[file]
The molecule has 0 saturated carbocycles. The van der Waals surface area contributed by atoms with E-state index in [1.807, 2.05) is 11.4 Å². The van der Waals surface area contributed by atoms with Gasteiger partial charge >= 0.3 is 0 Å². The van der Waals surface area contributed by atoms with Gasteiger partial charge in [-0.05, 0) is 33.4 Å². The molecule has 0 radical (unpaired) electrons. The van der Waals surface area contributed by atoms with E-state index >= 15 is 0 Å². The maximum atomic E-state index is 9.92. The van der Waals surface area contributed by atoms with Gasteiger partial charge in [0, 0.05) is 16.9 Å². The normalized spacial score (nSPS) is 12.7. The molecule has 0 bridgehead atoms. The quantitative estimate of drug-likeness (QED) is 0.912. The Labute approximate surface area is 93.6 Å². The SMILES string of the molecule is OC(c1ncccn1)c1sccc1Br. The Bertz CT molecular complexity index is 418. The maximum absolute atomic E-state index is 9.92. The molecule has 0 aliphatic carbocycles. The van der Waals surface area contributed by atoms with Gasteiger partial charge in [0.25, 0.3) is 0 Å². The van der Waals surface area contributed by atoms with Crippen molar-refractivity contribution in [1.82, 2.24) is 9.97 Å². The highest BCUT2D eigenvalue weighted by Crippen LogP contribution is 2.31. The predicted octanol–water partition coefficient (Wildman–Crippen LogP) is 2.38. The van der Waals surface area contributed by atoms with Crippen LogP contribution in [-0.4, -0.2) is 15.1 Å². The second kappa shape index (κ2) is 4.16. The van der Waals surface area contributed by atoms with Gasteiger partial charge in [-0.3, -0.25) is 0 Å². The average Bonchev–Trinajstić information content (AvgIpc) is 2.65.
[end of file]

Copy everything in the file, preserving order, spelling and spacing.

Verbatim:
The molecule has 0 saturated carbocycles. The van der Waals surface area contributed by atoms with E-state index in [1.807, 2.05) is 11.4 Å². The van der Waals surface area contributed by atoms with Gasteiger partial charge >= 0.3 is 0 Å². The van der Waals surface area contributed by atoms with Gasteiger partial charge in [-0.05, 0) is 33.4 Å². The molecule has 0 radical (unpaired) electrons. The van der Waals surface area contributed by atoms with E-state index >= 15 is 0 Å². The maximum atomic E-state index is 9.92. The van der Waals surface area contributed by atoms with Gasteiger partial charge in [0, 0.05) is 16.9 Å². The normalized spacial score (nSPS) is 12.7. The molecule has 0 bridgehead atoms. The quantitative estimate of drug-likeness (QED) is 0.912. The Labute approximate surface area is 93.6 Å². The SMILES string of the molecule is OC(c1ncccn1)c1sccc1Br. The Bertz CT molecular complexity index is 418. The maximum absolute atomic E-state index is 9.92. The molecule has 0 aliphatic carbocycles. The van der Waals surface area contributed by atoms with Gasteiger partial charge in [0.25, 0.3) is 0 Å². The van der Waals surface area contributed by atoms with Crippen molar-refractivity contribution in [1.82, 2.24) is 9.97 Å². The highest BCUT2D eigenvalue weighted by Crippen LogP contribution is 2.31. The predicted octanol–water partition coefficient (Wildman–Crippen LogP) is 2.38. The van der Waals surface area contributed by atoms with Crippen LogP contribution in [-0.4, -0.2) is 15.1 Å². The second kappa shape index (κ2) is 4.16. The van der Waals surface area contributed by atoms with Gasteiger partial charge in [-0.3, -0.25) is 0 Å². The average Bonchev–Trinajstić information content (AvgIpc) is 2.65.